Sponsored By
Michigan Farmer Logo

When silage runs low, don’t rush new crop

Outsource feed and develop a short silage pile for blending.

November 28, 2023

3 Min Read
A tractor preparing silage
CORN SILAGE: All phases of fermentation are necessary to preserve the quality and increase the availability of the nutrients in silage. On average, this initial process takes 21 days. JackF/Getty Images

by Martin J. Carrasquillo Mangual

How do you keep up with the continual demand for corn silage when inventories are running low or are no longer sufficient?

This situation is often answered by purchasing additional loads of silage to either complement or substitute the source of corn silage in the rations. The goal is to outsource while bridging the gap until new corn silage becomes available after ensiling.

However, a pressing question that occurs with farms in this situation is, when is the new silage ready for feeding? The question is often answered by, “I need it now.”

Proper fermentation critical

In a previous article, MSU Extension delved into some of the intricacies of the fermentation process. It's crucial to remember that all phases of this process are necessary to preserve the quality and increase the availability of the nutrients in silage. On average, this initial process takes 21 days.

At that point, the new corn silage is expected to stabilize and become ready for feeding. Recent data from Michigan State University supports that digestibility may continue to improve beyond 41 days after ensiling, pointing to the traditional advice to allow for two months of fermentation before feeding if possible.

What if dairy farmers don’t have 21 days?

First, it is important to remember that changing forage sources is never advisable without a proper transition. An abrupt change can be detrimental for the stability of the rumen environment. Each forage change should be blended into the ration to allow the rumen time to adapt to the nutritional profile of the new feed source.

Thus, our initial recommendation is to continue outsourcing corn silage for some weeks after new silage is harvested, when possible, but if you want to decrease your bill for outsourced feed you can use the 21 days as the transition to the new source of corn silage.


MSU Extension recommends creating a separate short pile of newly harvested silage, established on day one of silage harvest.

The goal is to pack and cover a pile of silage that contains enough inventory to support two to three weeks of feeding. This short pile is to be kept separate from your main silage pile (see image below).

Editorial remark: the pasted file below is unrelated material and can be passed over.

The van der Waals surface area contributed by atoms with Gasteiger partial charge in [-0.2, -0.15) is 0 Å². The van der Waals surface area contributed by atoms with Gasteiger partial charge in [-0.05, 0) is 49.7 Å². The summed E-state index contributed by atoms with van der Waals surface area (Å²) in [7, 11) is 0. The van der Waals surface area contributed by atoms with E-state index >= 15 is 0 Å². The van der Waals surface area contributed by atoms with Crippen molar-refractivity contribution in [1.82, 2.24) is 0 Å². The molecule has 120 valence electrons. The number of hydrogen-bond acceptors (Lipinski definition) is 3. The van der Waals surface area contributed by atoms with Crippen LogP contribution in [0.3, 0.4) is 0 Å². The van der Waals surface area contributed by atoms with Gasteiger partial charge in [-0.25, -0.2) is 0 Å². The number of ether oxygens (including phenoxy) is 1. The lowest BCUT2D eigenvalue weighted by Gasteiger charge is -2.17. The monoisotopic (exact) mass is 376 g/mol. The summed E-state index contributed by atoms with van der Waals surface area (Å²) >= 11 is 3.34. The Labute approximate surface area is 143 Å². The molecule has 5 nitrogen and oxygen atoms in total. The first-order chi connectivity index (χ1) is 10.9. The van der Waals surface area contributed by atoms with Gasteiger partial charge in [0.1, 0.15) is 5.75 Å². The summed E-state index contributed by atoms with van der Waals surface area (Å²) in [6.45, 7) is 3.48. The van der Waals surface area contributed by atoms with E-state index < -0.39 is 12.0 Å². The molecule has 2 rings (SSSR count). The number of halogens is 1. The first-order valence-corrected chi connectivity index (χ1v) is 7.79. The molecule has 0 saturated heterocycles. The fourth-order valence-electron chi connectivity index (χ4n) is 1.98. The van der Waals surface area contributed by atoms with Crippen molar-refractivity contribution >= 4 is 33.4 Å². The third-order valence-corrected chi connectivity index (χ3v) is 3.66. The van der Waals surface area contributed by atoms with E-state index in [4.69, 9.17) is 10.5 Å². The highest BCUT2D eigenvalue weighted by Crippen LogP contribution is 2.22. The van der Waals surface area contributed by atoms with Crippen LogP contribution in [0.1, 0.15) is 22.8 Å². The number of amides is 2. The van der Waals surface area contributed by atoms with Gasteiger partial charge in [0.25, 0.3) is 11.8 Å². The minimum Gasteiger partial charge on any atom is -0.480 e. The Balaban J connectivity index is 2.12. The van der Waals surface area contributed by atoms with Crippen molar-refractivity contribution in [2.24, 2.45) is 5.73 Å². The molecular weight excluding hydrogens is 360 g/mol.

Martin J. Mangual, MSU Extension - A short silage pile

After silage harvest is completed, this short pile should become the source of silage to be blended with your outsourced forage. Using this pile allows the bulk of your harvested new crop to ferment adequately and complete this process undisturbed by oxygen.

Don’t forget that the fermentation process is incomplete, thus digestibility, acid profile and even nutritional composition is expected to be different than fully fermented corn silage. Therefore, plan with your nutritionist to ensure rations are adjusted accordingly.

After the fermentation process is completed in the main pile, it can be tested and be used as the main source of silage. Ideally, use the left over from the short pile to blend with the new forage source until it runs out.

Address shortfall problem

In addition to managing the current shortage, it's crucial to maintain records and analyze the factors contributing to silage inventory shortfalls. Meet with your agronomist, herd nutritionist and MSU Extension expert to develop strategies for addressing and preventing such situations in the future. Options may include ration adjustments and different hybrid selection for the next year, among others.

Careful planning and a gradual transition process are key to ensuring a stable supply of high-quality silage for your valuable dairy herd. By following a well-structured transition plan and analyzing the specific factors affecting your dairy farm, you can better prepare for future harvest seasons and maintain the health and productivity of your herd.

For more information, questions, or regarding your dairy farm's situation, contact Martin Mangual, MSU Extension, at [email protected].

Mangual writes for MSU Extension.

Source: MSU Extension

Read more about:

SilageCorn Silage
Subscribe to receive top agriculture news
Be informed daily with these free e-newsletters

You May Also Like